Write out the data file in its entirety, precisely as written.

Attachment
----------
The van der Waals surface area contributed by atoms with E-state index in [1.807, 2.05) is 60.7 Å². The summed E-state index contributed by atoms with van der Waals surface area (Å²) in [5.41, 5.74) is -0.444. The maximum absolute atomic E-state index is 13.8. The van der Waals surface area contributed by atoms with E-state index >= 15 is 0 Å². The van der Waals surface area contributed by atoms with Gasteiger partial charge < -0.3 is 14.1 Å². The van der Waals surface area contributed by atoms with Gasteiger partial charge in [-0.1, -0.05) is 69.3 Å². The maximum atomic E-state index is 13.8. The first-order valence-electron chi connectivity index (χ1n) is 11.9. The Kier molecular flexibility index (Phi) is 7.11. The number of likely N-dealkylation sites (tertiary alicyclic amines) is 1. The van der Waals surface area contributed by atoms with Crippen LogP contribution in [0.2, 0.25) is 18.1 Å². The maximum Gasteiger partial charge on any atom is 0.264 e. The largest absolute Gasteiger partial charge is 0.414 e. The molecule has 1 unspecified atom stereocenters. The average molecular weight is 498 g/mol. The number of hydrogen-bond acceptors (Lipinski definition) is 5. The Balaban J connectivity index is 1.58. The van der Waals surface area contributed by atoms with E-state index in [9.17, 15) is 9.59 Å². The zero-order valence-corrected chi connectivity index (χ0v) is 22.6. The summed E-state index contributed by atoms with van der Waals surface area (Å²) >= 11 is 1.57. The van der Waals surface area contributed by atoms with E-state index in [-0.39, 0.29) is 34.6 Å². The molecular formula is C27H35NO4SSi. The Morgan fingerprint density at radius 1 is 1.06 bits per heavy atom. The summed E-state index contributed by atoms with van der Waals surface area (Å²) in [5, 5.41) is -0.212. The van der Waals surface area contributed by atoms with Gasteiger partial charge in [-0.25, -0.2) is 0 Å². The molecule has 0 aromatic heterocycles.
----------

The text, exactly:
The van der Waals surface area contributed by atoms with E-state index in [1.807, 2.05) is 60.7 Å². The summed E-state index contributed by atoms with van der Waals surface area (Å²) in [5.41, 5.74) is -0.444. The maximum absolute atomic E-state index is 13.8. The van der Waals surface area contributed by atoms with E-state index >= 15 is 0 Å². The van der Waals surface area contributed by atoms with Gasteiger partial charge < -0.3 is 14.1 Å². The van der Waals surface area contributed by atoms with Gasteiger partial charge in [-0.1, -0.05) is 69.3 Å². The maximum atomic E-state index is 13.8. The first-order valence-electron chi connectivity index (χ1n) is 11.9. The Kier molecular flexibility index (Phi) is 7.11. The number of likely N-dealkylation sites (tertiary alicyclic amines) is 1. The van der Waals surface area contributed by atoms with Crippen LogP contribution in [0.2, 0.25) is 18.1 Å². The maximum Gasteiger partial charge on any atom is 0.264 e. The largest absolute Gasteiger partial charge is 0.414 e. The molecule has 1 unspecified atom stereocenters. The average molecular weight is 498 g/mol. The number of hydrogen-bond acceptors (Lipinski definition) is 5. The Balaban J connectivity index is 1.58. The van der Waals surface area contributed by atoms with E-state index in [9.17, 15) is 9.59 Å². The zero-order valence-corrected chi connectivity index (χ0v) is 22.6. The summed E-state index contributed by atoms with van der Waals surface area (Å²) >= 11 is 1.57. The van der Waals surface area contributed by atoms with E-state index in [-0.39, 0.29) is 34.6 Å². The molecular formula is C27H35NO4SSi. The Morgan fingerprint density at radius 1 is 1.06 bits per heavy atom. The summed E-state index contributed by atoms with van der Waals surface area (Å²) in [5, 5.41) is -0.212. The van der Waals surface area contributed by atoms with Gasteiger partial charge in [-0.25, -0.2) is 0 Å². The molecule has 0 aromatic heterocycles.